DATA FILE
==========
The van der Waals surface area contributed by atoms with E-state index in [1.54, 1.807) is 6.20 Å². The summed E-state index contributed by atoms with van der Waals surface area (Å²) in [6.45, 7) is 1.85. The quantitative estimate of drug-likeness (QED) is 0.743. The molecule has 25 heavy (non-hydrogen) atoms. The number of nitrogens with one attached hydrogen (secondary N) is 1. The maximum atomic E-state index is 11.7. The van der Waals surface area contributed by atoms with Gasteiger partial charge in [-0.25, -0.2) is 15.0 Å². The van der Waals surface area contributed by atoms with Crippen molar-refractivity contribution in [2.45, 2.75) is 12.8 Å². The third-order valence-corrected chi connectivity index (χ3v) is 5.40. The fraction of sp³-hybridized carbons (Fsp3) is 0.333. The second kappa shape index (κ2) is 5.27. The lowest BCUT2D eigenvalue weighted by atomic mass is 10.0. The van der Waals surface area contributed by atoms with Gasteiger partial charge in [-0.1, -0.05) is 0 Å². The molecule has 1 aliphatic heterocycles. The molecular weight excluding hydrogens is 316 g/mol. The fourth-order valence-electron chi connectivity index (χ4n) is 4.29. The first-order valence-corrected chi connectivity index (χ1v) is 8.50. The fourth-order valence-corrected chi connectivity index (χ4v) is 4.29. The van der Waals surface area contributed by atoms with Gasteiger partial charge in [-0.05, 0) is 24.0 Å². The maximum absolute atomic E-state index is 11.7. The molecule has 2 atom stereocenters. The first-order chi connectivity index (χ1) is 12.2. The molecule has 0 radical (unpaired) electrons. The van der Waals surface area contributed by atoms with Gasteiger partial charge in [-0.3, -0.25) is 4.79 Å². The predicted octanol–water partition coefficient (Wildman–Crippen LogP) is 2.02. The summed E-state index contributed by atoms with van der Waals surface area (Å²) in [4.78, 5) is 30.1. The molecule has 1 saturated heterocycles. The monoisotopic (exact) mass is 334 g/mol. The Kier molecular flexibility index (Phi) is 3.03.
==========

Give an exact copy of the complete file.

The van der Waals surface area contributed by atoms with E-state index in [1.54, 1.807) is 6.20 Å². The summed E-state index contributed by atoms with van der Waals surface area (Å²) in [6.45, 7) is 1.85. The quantitative estimate of drug-likeness (QED) is 0.743. The molecule has 25 heavy (non-hydrogen) atoms. The number of nitrogens with one attached hydrogen (secondary N) is 1. The maximum atomic E-state index is 11.7. The van der Waals surface area contributed by atoms with Gasteiger partial charge in [-0.25, -0.2) is 15.0 Å². The van der Waals surface area contributed by atoms with Crippen molar-refractivity contribution in [2.45, 2.75) is 12.8 Å². The third-order valence-corrected chi connectivity index (χ3v) is 5.40. The fraction of sp³-hybridized carbons (Fsp3) is 0.333. The second kappa shape index (κ2) is 5.27. The lowest BCUT2D eigenvalue weighted by atomic mass is 10.0. The van der Waals surface area contributed by atoms with Gasteiger partial charge in [-0.1, -0.05) is 0 Å². The molecule has 1 aliphatic heterocycles. The molecular weight excluding hydrogens is 316 g/mol. The fourth-order valence-electron chi connectivity index (χ4n) is 4.29. The first-order valence-corrected chi connectivity index (χ1v) is 8.50. The fourth-order valence-corrected chi connectivity index (χ4v) is 4.29. The van der Waals surface area contributed by atoms with Gasteiger partial charge in [-0.05, 0) is 24.0 Å². The maximum absolute atomic E-state index is 11.7. The molecule has 2 atom stereocenters. The first-order chi connectivity index (χ1) is 12.2. The molecule has 0 radical (unpaired) electrons. The van der Waals surface area contributed by atoms with Gasteiger partial charge in [-0.3, -0.25) is 4.79 Å². The predicted octanol–water partition coefficient (Wildman–Crippen LogP) is 2.02. The summed E-state index contributed by atoms with van der Waals surface area (Å²) in [4.78, 5) is 30.1. The molecule has 1 saturated heterocycles. The monoisotopic (exact) mass is 334 g/mol. The Kier molecular flexibility index (Phi) is 3.03.